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Subsections

# The logical operations

There are a number of operations which can be applied to rows of digits and which have no particular relation to the interpretation of those rows as numbers. The only ones which we use are what we call the logical operations', on account of a connection with the calculus of propositions in logic. In order to bring out this connection one should identify 1 with truth' and 0 with falsity'. The symbol ' may be read as or', ' may be read as and', ' as not equivalent to' [and as not']. These symbols satisfy the equations

However we shall apply these symbols to rows of digits rather than to single digits. The value for each digit is then to be calculated by means of the above table from the corresponding digits of the arguments, e.g.,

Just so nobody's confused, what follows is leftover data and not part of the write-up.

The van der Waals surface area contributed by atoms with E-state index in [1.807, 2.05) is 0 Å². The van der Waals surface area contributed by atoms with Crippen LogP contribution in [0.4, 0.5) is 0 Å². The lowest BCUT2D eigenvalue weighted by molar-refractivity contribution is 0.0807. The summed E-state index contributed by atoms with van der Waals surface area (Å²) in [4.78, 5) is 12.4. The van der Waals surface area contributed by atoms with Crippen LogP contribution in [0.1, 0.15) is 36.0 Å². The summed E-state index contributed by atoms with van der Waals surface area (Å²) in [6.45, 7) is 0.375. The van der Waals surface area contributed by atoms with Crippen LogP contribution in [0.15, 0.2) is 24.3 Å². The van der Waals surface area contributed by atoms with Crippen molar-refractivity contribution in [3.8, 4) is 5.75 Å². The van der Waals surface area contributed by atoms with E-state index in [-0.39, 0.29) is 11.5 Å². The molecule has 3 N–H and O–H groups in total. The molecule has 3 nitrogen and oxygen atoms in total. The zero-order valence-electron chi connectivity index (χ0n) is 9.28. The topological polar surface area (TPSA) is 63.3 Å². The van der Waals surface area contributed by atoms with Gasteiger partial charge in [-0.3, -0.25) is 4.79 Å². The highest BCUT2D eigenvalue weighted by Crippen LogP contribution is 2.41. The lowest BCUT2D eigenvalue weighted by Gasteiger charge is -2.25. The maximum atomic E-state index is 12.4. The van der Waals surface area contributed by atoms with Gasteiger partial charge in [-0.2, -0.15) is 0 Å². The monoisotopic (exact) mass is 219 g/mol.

The main application of these operations occurs where several different pieces of information are packed into one line. For this purpose the operation ' is of the most use. It can be used for breaking a line up into its various significant parts. The operation ' may also be used for combining parts together, but this can usually also be done with the aid of addition. The operation ' can be obtained by using ' in combination with a row of 1's. [The following function codes are used to call for these operations:

 Function symbol Equations TD TR TJ TS , TE ,
where, as before, we define and . Note that the TS and TE operations are deprecated as disadvantageous'' on p. , where the programmer is enjoined against their use.]

## Example of use of `'

The name of a certain line is contained in the first two characters of . It is required to transfer this line to /C.

[Note once again that ://S at A/ writes a /C/U instruction from AE into S/, in addition to writing a T/ instruction into :/, since it is a long-line store.]